I thought today I’d take a quick look at how setting description can transcend to convey atmosphere through the deft manipulation of the five senses.
First off, what is Atmosphere?
Atmosphere is the mood created through the deliberate description of setting. Depending on the emotion you wish to evoke in your reader during a scene, the description can be slanted to reinforce what you want to project.
Let’s say your scene involves a character exploring an abandoned school for clues of criminal activity to solve a mystery. The description you show regarding the school should affect what emotion your audience feels as they read.
If you’re trying to create an atmosphere for tension and fear, showing your character draw a line in the dust over a heart with MB + TW Forever carved on one of the desks or noting how the chalk and erasers lined up at the board look like they’re waiting to be picked up isn’t the way to achieve it. Instead your reader will feel melancholy and sadness that this school once so full of potential has now become obsolete.
But what if the encounter happened at night? Watery moonlight would filter through the smeared windows, blurring the edges of the desks. Shadows would sprawl out from the corners and curl through the room, and the stillness would be broken by ominous creaking. The protest of an abandoned building, or perhaps something else?
This type of description is closer to creating the right atmosphere for tension and fear.
Tips on creating atmosphere
1) Never forget the sense of hearing
Sounds trigger memories, so if you choose a sound to describe your setting that has obvious context (like a creaky old building) the reader will immediately recognize it and internalize it into a personal sensory image.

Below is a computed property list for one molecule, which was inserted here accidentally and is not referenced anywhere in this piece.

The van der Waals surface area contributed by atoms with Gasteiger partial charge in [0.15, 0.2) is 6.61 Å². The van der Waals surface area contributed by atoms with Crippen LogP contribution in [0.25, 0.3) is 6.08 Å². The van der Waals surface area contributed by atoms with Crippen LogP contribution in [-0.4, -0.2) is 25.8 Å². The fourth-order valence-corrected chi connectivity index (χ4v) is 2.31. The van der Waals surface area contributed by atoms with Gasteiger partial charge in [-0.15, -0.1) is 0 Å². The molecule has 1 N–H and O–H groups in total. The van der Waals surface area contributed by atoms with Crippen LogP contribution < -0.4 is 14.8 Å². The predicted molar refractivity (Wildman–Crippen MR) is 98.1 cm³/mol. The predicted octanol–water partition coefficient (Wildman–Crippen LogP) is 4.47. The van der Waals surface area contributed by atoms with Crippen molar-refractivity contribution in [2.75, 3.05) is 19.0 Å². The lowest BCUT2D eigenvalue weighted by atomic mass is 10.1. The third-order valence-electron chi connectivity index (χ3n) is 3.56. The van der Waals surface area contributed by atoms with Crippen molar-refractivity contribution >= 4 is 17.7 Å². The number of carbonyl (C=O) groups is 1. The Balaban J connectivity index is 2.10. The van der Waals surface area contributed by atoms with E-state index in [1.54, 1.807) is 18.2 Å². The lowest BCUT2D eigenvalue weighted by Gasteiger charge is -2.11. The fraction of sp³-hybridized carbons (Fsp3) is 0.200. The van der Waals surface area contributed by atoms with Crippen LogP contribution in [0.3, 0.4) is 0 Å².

2) Use visual clues to lead the reader toward what is coming
Think The Sixth Sense here. (Spoiler Alert!) There were many clues that pointed to the fact that Dr. Malcolm Crowe (Bruce Willis) was actually dead (the color red being present only when the dead were featured; how all of his clothing were combinations of what he wore the day he was shot; how no one spoke to him or seemed to notice his presence but the boy Cole Sear (Haley Joel Osment) etc). Each of these were clues leading to the truth and the ultimate revelation of his death. Similarly in writing, what you choose to describe in the setting should also harmonize with what the scene is about, and lead the reader toward recognition and empathy of the characters’ emotions.
3) Lighting is important
We need to look no further than the film industry to know how lighting can create atmosphere. How many love stories take place in well-lit rooms, on a sun-drenched beach or a warm, sunny park? Alternatively, how many horror films take place on dark and stormy nights when the power mysteriously goes out, leaving everyone fumbling in the darkness?